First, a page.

H/t to Ron for this really interesting story about the new Ebola treatment:
With the seemingly miraculous recovery of two American missionaries infected with the Ebola virus while treating patients in Liberia, ZMapp, the experimental drug that appears to have cured Dr. Kent Brantley and Nancy Writebol of the deadly disease, has rushed to the spotlight.
Aside from the highly unusual fact that it had only ever been tested on monkeys, ZMapp has another distinction that has drawn attention — it engineered in tobacco leaves in a process called biopharming.
While most FDA-approved drugs that involve antibodies, vaccines and other proteins are produced in animal cells farmed in expensive bioreactors, starting in the 1980s, scientists discovered they could also engineer proteins in plant cells.
As was the case with ZMapp, many companies settled on the tobacco plant as the ideal host for bioengineered proteins, because it grows so quickly and produces a high yield.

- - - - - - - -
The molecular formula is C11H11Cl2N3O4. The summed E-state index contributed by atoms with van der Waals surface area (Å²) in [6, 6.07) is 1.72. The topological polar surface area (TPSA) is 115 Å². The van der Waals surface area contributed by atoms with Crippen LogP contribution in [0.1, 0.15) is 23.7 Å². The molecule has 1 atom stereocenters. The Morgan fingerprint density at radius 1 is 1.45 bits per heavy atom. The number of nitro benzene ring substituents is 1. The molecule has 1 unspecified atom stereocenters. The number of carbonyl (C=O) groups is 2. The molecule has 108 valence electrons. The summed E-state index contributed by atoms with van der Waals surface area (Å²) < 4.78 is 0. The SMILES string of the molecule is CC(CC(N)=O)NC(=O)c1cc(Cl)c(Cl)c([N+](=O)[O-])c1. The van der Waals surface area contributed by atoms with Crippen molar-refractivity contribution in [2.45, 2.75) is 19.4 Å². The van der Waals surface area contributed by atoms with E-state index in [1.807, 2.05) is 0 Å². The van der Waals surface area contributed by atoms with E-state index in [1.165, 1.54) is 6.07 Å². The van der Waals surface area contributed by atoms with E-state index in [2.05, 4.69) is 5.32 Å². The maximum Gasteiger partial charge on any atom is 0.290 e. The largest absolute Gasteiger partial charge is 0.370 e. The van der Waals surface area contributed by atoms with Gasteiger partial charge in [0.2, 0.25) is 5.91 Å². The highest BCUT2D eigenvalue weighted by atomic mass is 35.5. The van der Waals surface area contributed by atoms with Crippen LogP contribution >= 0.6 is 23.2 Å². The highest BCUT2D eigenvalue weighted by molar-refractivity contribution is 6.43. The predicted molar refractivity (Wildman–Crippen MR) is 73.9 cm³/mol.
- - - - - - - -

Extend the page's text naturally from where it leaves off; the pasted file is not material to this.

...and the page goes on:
“It is not the same plant as the tobacco that is smoked,” explained Jean-Luc Martre, a spokesman for Medicago, a Quebec-based company jointly owned by Mitsubishi Tanabe Pharma America and Phillip Morris International.
Rather, it’s a close cousin called nicotiana benthamiana, a plant native to Australia.
Medicago is using the nicotiana plant to create vaccines for seasonal and pandemic flu in its 97,000 square foot facility in North Carolina, both of which are undergoing clinical trials.
“We like to stay with the tobacco plant because it’s not a food crop,” said Chris Hall, chief technology officer of PlantForm, another Canadian company that is also using the tobacco plant to produce a plant-made version of a breast cancer drug that’s similar to Herceptin. “We grow it indoors, in a controlled environment, and we keep any genes from moving out into the environment.”
The technology is still relatively new, but ever since the late 1980s, a handful of biotech companies across the globe has been experimenting with using everything from tobacco leaves to alfalfa to corn kernels to engineer proteins for pharmaceuticals far faster and cheaper than in animal cells. The U.S. Department of Defense even got involved with an eye toward quickly and inexpensively ramping up production in the face of pandemic threats.